The Solemnity of Corpus Christi, the Body and Blood of Christ is intimately connected to Holy Thursday when Jesus instituted the Eucharist at the Last Supper.
We are all wrapped up in the mystery of who God is and what Jesus is doing for us. Through the simple act of eating and drinking the Lord chose to make Himself present for all ages until we see Him face to face. Within the context of praise, worship and the laying on of hands of an ordained priest, the Body and Blood of Christ is made present. The Eucharist is central to who we are as Catholics. Although all of the Sacraments are important, no other Sacrament touches us so intimately as the Eucharist. On the day before He was to suffer, on the night of the Last Supper, Jesus took bread and said, “This is my Body.” Then He took the chalice and said, “Take this, all of you and drink from it, This is my Blood….do this in memory of me.” With a few words in an ancient ritual called Passover meal, Jesus changed human history. He changed the “Old Covenant” to the “New Covenant”. Jesus is the fulfillment of the prophesies, the awaited Messiah, the God who became man. Indeed, the Eucharistic Table is where God and people sit down to eat together. Imagine that at the Last Supper the Apostles were eating and drinking the Person who was going to hang on a cross the next day, get buried in a tomb, and then find them hiding behind locked doors. Of course, none of reality made any sense to them until years later. We usually do not appreciate the moment until later, that’s why we take pictures.
However, the Eucharist is much better than a picture. When we view a photograph, we use our memory to take us back, to remember the moment. In the Eucharist we are not just remembering a moment, we are in the moment. At Holy Mass we are present in the upper room when Jesus celebrated the first Eucharist and we are present in heaven with all the choirs of angels and saints who constantly sing, “Holy, Holy, Holy Lord God of hosts….Hosanna in the highest.” God is not limited by space and time. God is just as present at the first moment of creation to the culmination of the world. Since God allows us to eat and to drink Him in Holy Communion, we get a free ride. If only for a few seconds, we become what we eat and drink. We regain eternity, which is how we were created in the first place. Holy Communion reminds us that death has no more power…”For whoever eats my flesh and drinks my blood will live forever.”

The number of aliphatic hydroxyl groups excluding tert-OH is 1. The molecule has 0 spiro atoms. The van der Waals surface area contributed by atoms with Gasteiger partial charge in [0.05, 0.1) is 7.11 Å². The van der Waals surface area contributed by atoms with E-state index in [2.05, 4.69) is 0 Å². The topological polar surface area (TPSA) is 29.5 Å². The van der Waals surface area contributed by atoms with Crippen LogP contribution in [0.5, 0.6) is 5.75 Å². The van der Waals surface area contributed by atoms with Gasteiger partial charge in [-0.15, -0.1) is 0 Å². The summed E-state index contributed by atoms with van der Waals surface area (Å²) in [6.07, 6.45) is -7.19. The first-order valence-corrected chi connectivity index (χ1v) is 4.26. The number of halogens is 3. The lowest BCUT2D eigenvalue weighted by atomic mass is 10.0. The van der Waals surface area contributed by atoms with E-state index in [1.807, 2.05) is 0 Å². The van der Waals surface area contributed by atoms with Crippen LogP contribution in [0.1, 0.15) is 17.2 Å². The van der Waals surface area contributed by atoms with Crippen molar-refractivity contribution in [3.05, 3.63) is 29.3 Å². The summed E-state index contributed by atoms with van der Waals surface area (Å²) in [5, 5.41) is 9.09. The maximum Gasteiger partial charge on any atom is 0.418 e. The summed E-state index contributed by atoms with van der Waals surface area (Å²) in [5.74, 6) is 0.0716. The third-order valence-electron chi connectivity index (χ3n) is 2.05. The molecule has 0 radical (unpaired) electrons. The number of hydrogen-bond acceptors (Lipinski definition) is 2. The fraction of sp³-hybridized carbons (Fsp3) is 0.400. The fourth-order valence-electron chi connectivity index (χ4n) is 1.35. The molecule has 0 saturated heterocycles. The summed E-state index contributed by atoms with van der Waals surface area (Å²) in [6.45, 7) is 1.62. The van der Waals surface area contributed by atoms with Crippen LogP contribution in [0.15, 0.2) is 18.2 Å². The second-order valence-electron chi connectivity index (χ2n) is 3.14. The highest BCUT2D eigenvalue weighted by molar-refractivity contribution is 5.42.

The Lord always keeps His promises. We are the greatest obstacles to our salvation. The most popular obstacle is how badly we treat one another. In a world torn apart by violence Jesus invites us to be reconciled. Since we do not like to eat with strangers, there can be no strangers at the Table of the Lord. Look at the example that we have from the Master. Knowing that all of the Apostles were going to betray Him, He still gave them His Body and Blood, no discrimination. We are the ones who make distinctions of titles, education, wealth—not God. The challenge is not only to receive the Body and Blood of Christ, but to be the Body and Blood of Christ. We are called to become what we eat. We cannot say that we love God if we do not love all people, regardless of race or color or religion. Fact is that God is pretty much color blind, because He made everybody. We do not have the right to discriminate against anyone or anything that God has made. Every human life is sacred, from the womb to the tomb; because we are all connected to the Body—the same Body that suffered and continues to suffer in our brothers and sisters—the same Body that rose from the dead and sits at the right hand of the Father. Yes, the Lord is truly present in the Blessed Sacrament, but He is just as present in the least among us, the ones whom we’d rather not see.
We celebrate that we are all connected and must treat each other with the same respect as we give to God.